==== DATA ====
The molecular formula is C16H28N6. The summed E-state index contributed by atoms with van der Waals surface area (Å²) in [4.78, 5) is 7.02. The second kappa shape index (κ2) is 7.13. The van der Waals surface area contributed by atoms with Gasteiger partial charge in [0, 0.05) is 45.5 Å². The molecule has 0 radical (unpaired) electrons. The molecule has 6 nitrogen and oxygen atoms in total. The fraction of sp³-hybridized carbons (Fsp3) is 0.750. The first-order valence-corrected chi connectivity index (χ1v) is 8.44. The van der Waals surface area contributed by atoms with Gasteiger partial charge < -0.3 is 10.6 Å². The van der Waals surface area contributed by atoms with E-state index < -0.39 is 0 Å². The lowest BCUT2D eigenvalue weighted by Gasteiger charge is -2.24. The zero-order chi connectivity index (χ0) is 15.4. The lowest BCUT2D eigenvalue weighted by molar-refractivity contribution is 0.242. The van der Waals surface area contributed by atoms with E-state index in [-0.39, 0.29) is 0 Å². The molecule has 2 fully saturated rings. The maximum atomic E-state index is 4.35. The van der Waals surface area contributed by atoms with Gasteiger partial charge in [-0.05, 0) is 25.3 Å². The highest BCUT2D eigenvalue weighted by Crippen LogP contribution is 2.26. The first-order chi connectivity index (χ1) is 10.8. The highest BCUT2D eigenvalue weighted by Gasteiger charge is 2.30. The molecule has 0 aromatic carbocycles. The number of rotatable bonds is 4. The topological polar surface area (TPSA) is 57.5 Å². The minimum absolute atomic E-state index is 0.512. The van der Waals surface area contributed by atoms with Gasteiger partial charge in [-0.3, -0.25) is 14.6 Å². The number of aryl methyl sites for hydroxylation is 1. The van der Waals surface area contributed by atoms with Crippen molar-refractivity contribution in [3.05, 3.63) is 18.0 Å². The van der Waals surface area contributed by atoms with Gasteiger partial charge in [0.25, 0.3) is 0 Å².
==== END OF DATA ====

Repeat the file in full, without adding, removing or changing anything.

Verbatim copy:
The molecular formula is C16H28N6. The summed E-state index contributed by atoms with van der Waals surface area (Å²) in [4.78, 5) is 7.02. The second kappa shape index (κ2) is 7.13. The van der Waals surface area contributed by atoms with Gasteiger partial charge in [0, 0.05) is 45.5 Å². The molecule has 0 radical (unpaired) electrons. The molecule has 6 nitrogen and oxygen atoms in total. The fraction of sp³-hybridized carbons (Fsp3) is 0.750. The first-order valence-corrected chi connectivity index (χ1v) is 8.44. The van der Waals surface area contributed by atoms with Gasteiger partial charge < -0.3 is 10.6 Å². The van der Waals surface area contributed by atoms with E-state index < -0.39 is 0 Å². The lowest BCUT2D eigenvalue weighted by Gasteiger charge is -2.24. The zero-order chi connectivity index (χ0) is 15.4. The lowest BCUT2D eigenvalue weighted by molar-refractivity contribution is 0.242. The van der Waals surface area contributed by atoms with E-state index in [-0.39, 0.29) is 0 Å². The molecule has 2 fully saturated rings. The maximum atomic E-state index is 4.35. The van der Waals surface area contributed by atoms with Gasteiger partial charge in [-0.05, 0) is 25.3 Å². The highest BCUT2D eigenvalue weighted by Crippen LogP contribution is 2.26. The first-order chi connectivity index (χ1) is 10.8. The highest BCUT2D eigenvalue weighted by Gasteiger charge is 2.30. The molecule has 0 aromatic carbocycles. The number of rotatable bonds is 4. The topological polar surface area (TPSA) is 57.5 Å². The minimum absolute atomic E-state index is 0.512. The van der Waals surface area contributed by atoms with Gasteiger partial charge in [-0.3, -0.25) is 14.6 Å². The number of aryl methyl sites for hydroxylation is 1. The van der Waals surface area contributed by atoms with Crippen molar-refractivity contribution in [3.05, 3.63) is 18.0 Å². The van der Waals surface area contributed by atoms with Gasteiger partial charge in [0.25, 0.3) is 0 Å².